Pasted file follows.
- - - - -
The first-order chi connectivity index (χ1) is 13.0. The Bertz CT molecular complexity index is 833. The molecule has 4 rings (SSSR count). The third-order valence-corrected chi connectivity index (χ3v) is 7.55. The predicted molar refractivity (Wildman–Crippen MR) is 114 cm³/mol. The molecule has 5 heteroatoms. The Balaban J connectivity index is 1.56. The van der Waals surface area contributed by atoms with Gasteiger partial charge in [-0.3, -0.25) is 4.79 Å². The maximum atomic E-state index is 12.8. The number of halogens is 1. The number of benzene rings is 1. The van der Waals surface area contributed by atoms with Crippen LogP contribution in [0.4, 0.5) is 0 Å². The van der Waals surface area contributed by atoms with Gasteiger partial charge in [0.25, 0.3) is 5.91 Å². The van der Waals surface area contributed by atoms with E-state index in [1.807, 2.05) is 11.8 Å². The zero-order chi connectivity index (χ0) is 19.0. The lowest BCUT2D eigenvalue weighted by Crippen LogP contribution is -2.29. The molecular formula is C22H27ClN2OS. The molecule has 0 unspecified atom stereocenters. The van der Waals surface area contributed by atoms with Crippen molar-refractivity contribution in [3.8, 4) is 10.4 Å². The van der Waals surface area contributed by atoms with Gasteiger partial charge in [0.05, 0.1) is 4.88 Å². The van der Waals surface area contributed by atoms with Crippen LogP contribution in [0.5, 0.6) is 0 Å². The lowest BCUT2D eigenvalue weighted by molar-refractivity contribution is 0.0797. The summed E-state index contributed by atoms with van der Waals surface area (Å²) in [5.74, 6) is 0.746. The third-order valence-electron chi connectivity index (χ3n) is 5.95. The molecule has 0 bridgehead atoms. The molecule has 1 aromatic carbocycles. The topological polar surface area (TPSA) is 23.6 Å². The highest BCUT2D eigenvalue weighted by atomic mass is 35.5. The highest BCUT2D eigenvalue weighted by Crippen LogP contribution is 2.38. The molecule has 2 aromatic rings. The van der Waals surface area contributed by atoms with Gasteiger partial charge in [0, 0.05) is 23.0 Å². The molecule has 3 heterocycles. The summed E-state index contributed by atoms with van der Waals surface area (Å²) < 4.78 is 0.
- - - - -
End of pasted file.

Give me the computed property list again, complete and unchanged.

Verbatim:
The first-order chi connectivity index (χ1) is 13.0. The Bertz CT molecular complexity index is 833. The molecule has 4 rings (SSSR count). The third-order valence-corrected chi connectivity index (χ3v) is 7.55. The predicted molar refractivity (Wildman–Crippen MR) is 114 cm³/mol. The molecule has 5 heteroatoms. The Balaban J connectivity index is 1.56. The van der Waals surface area contributed by atoms with Gasteiger partial charge in [-0.3, -0.25) is 4.79 Å². The maximum atomic E-state index is 12.8. The number of halogens is 1. The number of benzene rings is 1. The van der Waals surface area contributed by atoms with Crippen LogP contribution in [0.4, 0.5) is 0 Å². The van der Waals surface area contributed by atoms with Gasteiger partial charge in [0.25, 0.3) is 5.91 Å². The van der Waals surface area contributed by atoms with E-state index in [1.807, 2.05) is 11.8 Å². The zero-order chi connectivity index (χ0) is 19.0. The lowest BCUT2D eigenvalue weighted by Crippen LogP contribution is -2.29. The molecular formula is C22H27ClN2OS. The molecule has 0 unspecified atom stereocenters. The van der Waals surface area contributed by atoms with Crippen molar-refractivity contribution in [3.8, 4) is 10.4 Å². The van der Waals surface area contributed by atoms with Gasteiger partial charge in [0.05, 0.1) is 4.88 Å². The van der Waals surface area contributed by atoms with Crippen LogP contribution in [0.5, 0.6) is 0 Å². The lowest BCUT2D eigenvalue weighted by molar-refractivity contribution is 0.0797. The summed E-state index contributed by atoms with van der Waals surface area (Å²) in [5.74, 6) is 0.746. The third-order valence-electron chi connectivity index (χ3n) is 5.95. The molecule has 0 bridgehead atoms. The molecule has 1 aromatic carbocycles. The topological polar surface area (TPSA) is 23.6 Å². The highest BCUT2D eigenvalue weighted by atomic mass is 35.5. The highest BCUT2D eigenvalue weighted by Crippen LogP contribution is 2.38. The molecule has 2 aromatic rings. The van der Waals surface area contributed by atoms with Gasteiger partial charge in [0, 0.05) is 23.0 Å². The molecule has 3 heterocycles. The summed E-state index contributed by atoms with van der Waals surface area (Å²) < 4.78 is 0.